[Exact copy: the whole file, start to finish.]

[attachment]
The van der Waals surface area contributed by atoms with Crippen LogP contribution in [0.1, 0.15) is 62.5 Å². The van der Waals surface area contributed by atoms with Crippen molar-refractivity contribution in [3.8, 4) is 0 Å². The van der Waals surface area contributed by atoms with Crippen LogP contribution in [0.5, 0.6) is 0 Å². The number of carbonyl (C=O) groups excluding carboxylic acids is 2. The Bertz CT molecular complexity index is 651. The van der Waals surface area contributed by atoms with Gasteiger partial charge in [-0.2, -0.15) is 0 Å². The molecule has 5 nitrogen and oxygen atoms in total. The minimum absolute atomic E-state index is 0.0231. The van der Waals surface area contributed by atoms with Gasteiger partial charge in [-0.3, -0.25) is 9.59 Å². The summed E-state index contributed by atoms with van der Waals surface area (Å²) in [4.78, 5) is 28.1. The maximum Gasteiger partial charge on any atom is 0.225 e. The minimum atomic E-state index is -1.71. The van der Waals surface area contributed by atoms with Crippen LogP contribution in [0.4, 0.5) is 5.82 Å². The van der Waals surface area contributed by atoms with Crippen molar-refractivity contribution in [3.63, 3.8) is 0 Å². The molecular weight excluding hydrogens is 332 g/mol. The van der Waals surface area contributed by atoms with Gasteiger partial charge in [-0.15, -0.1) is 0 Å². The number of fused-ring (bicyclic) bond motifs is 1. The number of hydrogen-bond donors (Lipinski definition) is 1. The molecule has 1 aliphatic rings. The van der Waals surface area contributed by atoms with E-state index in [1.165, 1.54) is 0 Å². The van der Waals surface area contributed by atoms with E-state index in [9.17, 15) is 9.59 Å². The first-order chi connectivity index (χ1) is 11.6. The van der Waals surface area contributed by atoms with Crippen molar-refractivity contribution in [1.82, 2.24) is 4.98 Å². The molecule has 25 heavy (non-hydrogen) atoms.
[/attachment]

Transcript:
The van der Waals surface area contributed by atoms with Crippen LogP contribution in [0.1, 0.15) is 62.5 Å². The van der Waals surface area contributed by atoms with Crippen molar-refractivity contribution in [3.8, 4) is 0 Å². The van der Waals surface area contributed by atoms with Crippen LogP contribution in [0.5, 0.6) is 0 Å². The number of carbonyl (C=O) groups excluding carboxylic acids is 2. The Bertz CT molecular complexity index is 651. The van der Waals surface area contributed by atoms with Gasteiger partial charge in [-0.2, -0.15) is 0 Å². The molecule has 5 nitrogen and oxygen atoms in total. The minimum absolute atomic E-state index is 0.0231. The van der Waals surface area contributed by atoms with Gasteiger partial charge in [-0.3, -0.25) is 9.59 Å². The summed E-state index contributed by atoms with van der Waals surface area (Å²) in [4.78, 5) is 28.1. The maximum Gasteiger partial charge on any atom is 0.225 e. The minimum atomic E-state index is -1.71. The van der Waals surface area contributed by atoms with Crippen LogP contribution in [0.4, 0.5) is 5.82 Å². The van der Waals surface area contributed by atoms with Crippen molar-refractivity contribution in [3.63, 3.8) is 0 Å². The molecular weight excluding hydrogens is 332 g/mol. The van der Waals surface area contributed by atoms with Gasteiger partial charge in [-0.15, -0.1) is 0 Å². The number of fused-ring (bicyclic) bond motifs is 1. The number of hydrogen-bond donors (Lipinski definition) is 1. The molecule has 1 aliphatic rings. The van der Waals surface area contributed by atoms with E-state index in [1.165, 1.54) is 0 Å². The van der Waals surface area contributed by atoms with E-state index in [9.17, 15) is 9.59 Å². The first-order chi connectivity index (χ1) is 11.6. The van der Waals surface area contributed by atoms with Crippen molar-refractivity contribution in [1.82, 2.24) is 4.98 Å². The molecule has 25 heavy (non-hydrogen) atoms.